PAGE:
|One day I'll get black pipe insulators in place of the blue pool noodles, but for now, this setup works beautifully! I love being able to have my racks spaced more comfortably for the saddles. |
|It's a small change with big benefits. |
|Overall I'm really happy with this space and how it has fallen together. I'd like to add a few more minor storage/organization things, but beyond that - I think we're close to "complete" finally.|
|I also adopted a mini fridge from a friend who was getting rid of it. I LOVE having it for my meds and for water and alcohol. Barn beers are an important part of barn chores, after all!|
Lyme and Meningitis
(If you like odd medical stories, this is for you - keep reading! If not, skip this section.)
During the final 10 days of June, Dave came down with a sickness. Its initial onset presented as strong body aches that would evolve into a fever hours later. The fever and body aches continued for three straight days where Dave could hardly leave the couch. No other symptoms except he occasionally complained of his head hurting. The fever went from over 101°F to somewhere in the low 99°F range by Friday evening and he was able to rally and spend some time with friends. He was now complaining of a headache/migraine, but was otherwise "okay". Until 4am Sunday when he woke me up in the worst pain of his life.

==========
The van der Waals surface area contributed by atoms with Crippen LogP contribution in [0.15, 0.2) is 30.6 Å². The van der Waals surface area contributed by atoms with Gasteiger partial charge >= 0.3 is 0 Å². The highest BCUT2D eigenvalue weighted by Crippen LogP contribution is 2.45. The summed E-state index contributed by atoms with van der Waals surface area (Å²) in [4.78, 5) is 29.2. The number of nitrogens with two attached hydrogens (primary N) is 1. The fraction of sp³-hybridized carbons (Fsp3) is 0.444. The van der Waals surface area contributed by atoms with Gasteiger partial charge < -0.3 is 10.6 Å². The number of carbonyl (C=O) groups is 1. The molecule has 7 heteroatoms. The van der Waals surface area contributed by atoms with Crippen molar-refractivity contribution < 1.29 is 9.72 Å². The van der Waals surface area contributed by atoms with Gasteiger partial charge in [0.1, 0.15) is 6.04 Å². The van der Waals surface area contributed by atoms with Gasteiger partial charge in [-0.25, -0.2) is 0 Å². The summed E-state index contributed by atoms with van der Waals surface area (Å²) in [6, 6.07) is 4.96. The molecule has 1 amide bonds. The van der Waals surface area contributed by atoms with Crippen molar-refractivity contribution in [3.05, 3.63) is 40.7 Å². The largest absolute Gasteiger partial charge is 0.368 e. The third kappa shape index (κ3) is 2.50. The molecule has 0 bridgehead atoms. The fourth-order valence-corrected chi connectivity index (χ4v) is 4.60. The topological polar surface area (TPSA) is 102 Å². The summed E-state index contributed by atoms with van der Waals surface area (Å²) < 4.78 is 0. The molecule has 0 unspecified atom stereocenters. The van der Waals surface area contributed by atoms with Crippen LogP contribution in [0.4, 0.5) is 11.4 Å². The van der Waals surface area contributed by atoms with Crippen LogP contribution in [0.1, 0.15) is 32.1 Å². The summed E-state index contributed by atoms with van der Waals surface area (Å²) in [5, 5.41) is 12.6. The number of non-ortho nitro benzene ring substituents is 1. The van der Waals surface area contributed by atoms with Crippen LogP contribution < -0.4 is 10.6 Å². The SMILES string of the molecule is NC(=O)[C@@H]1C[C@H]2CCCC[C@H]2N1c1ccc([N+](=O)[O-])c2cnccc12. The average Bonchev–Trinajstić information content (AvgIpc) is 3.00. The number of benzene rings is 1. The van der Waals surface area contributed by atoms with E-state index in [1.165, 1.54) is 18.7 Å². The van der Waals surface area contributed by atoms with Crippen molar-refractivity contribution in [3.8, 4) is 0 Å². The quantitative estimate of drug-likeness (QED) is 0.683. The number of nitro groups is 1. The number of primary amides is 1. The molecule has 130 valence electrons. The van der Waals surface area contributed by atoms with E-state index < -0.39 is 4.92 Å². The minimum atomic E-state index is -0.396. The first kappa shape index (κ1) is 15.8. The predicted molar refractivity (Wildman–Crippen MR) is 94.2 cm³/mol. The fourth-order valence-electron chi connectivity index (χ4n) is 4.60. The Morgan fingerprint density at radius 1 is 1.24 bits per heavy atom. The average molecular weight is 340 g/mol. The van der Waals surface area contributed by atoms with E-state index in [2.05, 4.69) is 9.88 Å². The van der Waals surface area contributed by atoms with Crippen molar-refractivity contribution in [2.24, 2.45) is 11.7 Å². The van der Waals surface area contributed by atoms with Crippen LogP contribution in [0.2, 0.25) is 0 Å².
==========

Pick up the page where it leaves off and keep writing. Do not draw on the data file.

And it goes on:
We immediately headed north to Oakland, Maryland where we went into the ER. They found several incidental findings not related to his pain on an abdominal CT scan, nothing to report from two head/neck CT scans, and elevated liver enzymes in his bloodwork. They delivered toradol, morphine, and Ativan to his system while we were there, but nothing resolved his pain in the slightest. We were discharged with two scripts to fill for musculoskeletal pain "causing the headaches" and headed home.
Once home, we each napped for about 3 hours (we were each operating on less than 3 hours of sleep to this point). Upon waking, I checked on Dave and he was no better. Worse even. His body was on fire. He was barely lucid. I'd been texting with 6 medical professional friends since 5:30am and was aware that this was No Good. Meningitis was looking very likely. So I packed bags for us very quickly and we headed to the nearest higher care facility in Morgantown, two hours north.